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Archive for January 21st, 2013

When you were 16, what did you think your life would look like? Does it look like that? Is that a good thing?

Sixteen is the fruit of teenage years.  As a little child, I remember anticipating turning sixteen- it was the “cool” age.  I imagined myself hanging out with friends at our lockers, driving in roofless cars, and spending countless hours at the mall.  When I actually turned sixteen, I did none of this stuff.  Well- the locker part happened.  But life was life- I hung around with pretty much the same friends I had in elementary school, plus some new friends I made in middle and high school, ate the same food, and still despised waking up to go to school.  The only difference was the school work and the fact that I no longer played with Barbie and Bratz dolls (still couldn’t let Legos go though).

Even though my life pretty much remained the same, the hype around me was Sweet 16 parties.  It almost seemed like there was a competition- who’s party was the most glamorous?  I have to admit that I had a lot of fun when I was sixteen.  It was a different type of fun than I had imagined, but nonetheless one of my best teenage years.  Even though it was a good year, I also had negative experiences- I lost people, trust, relationships, and myself.

I was hesitant about my future.  I knew that I wanted a good education, nice people in my life, and to be quite frank, money.  But what I also craved was fun- the same kind of fun and glamour that I experienced at Sweet 16 parties.  I guess I could say that I expected my future to be filled with adventure, I wanted to be busy running from party to party, people to people, endpoint to endpoint.  At the same time, I knew that I would lose it all in an instant.  Everything that I experienced at sixteen seemed to only have a brief presence in my life, disappearing at will.  And so I knew what I wanted in the future would leave me instantly too… but somehow I was comforted by the fact that something else would jump in its place.  A future, a life with no permanence- that’s what I dreamed of at the fruit of my teenage years.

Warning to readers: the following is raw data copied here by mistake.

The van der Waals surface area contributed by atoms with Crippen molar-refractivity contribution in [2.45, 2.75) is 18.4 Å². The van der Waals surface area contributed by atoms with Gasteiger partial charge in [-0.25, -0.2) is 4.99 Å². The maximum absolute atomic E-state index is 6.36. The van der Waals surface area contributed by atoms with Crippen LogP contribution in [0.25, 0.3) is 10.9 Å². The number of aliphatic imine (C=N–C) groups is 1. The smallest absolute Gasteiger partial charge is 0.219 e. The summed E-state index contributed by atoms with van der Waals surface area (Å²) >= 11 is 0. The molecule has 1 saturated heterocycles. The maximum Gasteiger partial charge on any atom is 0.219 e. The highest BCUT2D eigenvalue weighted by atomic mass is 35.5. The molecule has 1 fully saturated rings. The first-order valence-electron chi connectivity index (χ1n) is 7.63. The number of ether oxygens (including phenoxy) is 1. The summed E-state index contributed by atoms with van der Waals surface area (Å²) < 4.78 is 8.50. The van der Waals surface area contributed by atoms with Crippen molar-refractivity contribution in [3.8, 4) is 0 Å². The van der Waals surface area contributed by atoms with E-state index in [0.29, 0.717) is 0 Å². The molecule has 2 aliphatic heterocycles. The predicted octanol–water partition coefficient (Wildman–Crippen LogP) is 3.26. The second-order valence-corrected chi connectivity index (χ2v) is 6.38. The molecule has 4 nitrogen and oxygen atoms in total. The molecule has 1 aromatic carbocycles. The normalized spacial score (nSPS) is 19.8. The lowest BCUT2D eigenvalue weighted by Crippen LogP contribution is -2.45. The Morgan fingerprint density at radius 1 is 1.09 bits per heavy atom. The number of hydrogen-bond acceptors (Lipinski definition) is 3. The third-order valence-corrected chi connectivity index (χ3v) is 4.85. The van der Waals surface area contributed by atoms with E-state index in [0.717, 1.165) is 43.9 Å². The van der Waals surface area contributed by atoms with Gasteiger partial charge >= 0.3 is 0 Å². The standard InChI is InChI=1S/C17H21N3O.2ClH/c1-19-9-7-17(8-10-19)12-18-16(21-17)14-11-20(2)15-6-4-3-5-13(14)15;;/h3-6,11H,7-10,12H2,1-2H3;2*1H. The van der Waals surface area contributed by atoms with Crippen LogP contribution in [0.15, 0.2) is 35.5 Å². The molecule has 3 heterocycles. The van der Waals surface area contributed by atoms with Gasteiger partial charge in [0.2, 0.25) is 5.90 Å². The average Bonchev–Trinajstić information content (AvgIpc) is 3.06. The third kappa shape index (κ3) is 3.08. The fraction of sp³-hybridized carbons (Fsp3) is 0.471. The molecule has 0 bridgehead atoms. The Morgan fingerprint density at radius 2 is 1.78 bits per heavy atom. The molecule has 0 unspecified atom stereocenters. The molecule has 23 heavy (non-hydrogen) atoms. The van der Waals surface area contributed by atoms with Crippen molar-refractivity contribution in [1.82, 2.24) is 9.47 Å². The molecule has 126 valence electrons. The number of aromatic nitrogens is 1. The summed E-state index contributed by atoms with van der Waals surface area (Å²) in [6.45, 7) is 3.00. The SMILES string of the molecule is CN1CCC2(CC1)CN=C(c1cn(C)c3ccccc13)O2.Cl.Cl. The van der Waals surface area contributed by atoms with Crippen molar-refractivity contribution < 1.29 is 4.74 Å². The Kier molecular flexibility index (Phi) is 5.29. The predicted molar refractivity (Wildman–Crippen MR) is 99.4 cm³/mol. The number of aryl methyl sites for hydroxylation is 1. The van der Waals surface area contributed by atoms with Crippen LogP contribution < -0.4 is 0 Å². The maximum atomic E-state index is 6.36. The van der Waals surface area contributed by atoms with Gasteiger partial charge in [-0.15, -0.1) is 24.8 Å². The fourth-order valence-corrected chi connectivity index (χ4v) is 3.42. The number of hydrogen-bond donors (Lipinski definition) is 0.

This year I will turn twenty.  Only a year away from legal age of “maturity” and only four years after the fruit of my teenage years, I believe I’ve already changed.  I am no longer the same person that I was when I was sixteen- I’ve changed a lot.  Experiences teach us all lessons- these past four years have taught me numerous lessons about a range of things.  Now, I want permanence.  Sweet talk and tasteless conversations don’t interest me.  In fact, I don’t have much patience or interest in many things these days.  I have goals and I seek to reach them.  Everything else that comes in my way are things that I just need to brush off of my path.

Bitterness and toughness.  I’m weathered.  One year can do a lot to a person.  Four can do even more.  Where’s the stability in living in the moment and knowing that something that excites you will leave at its will?  Many people these days like to think that they only live once and that they have to get all the fun out of their systems while they are young.  I used to see it that way, but I don’t agree with that thinking anymore.  Stability, permanence- that’s what I want.  Adventure is a nice touch to life and we all want it… a sprinkle of it… Surprises can also be interesting once in a blue moon.

We can never expect what kind of person we will turn out to be.  I wasn’t the sixteen year old I dreamed I would be.  I am not the adult (so far) that I thought I would turn out to be.  And this is the essence of life- never knowing what’s going to happen next.  Fate, as always, fascinates me.  We can dream, imagine, hope, wish, etc. etc. but it has all been individually determined already.  We just have to go along with everything, including some surprises on the way, to find out what happens next.  No previews.

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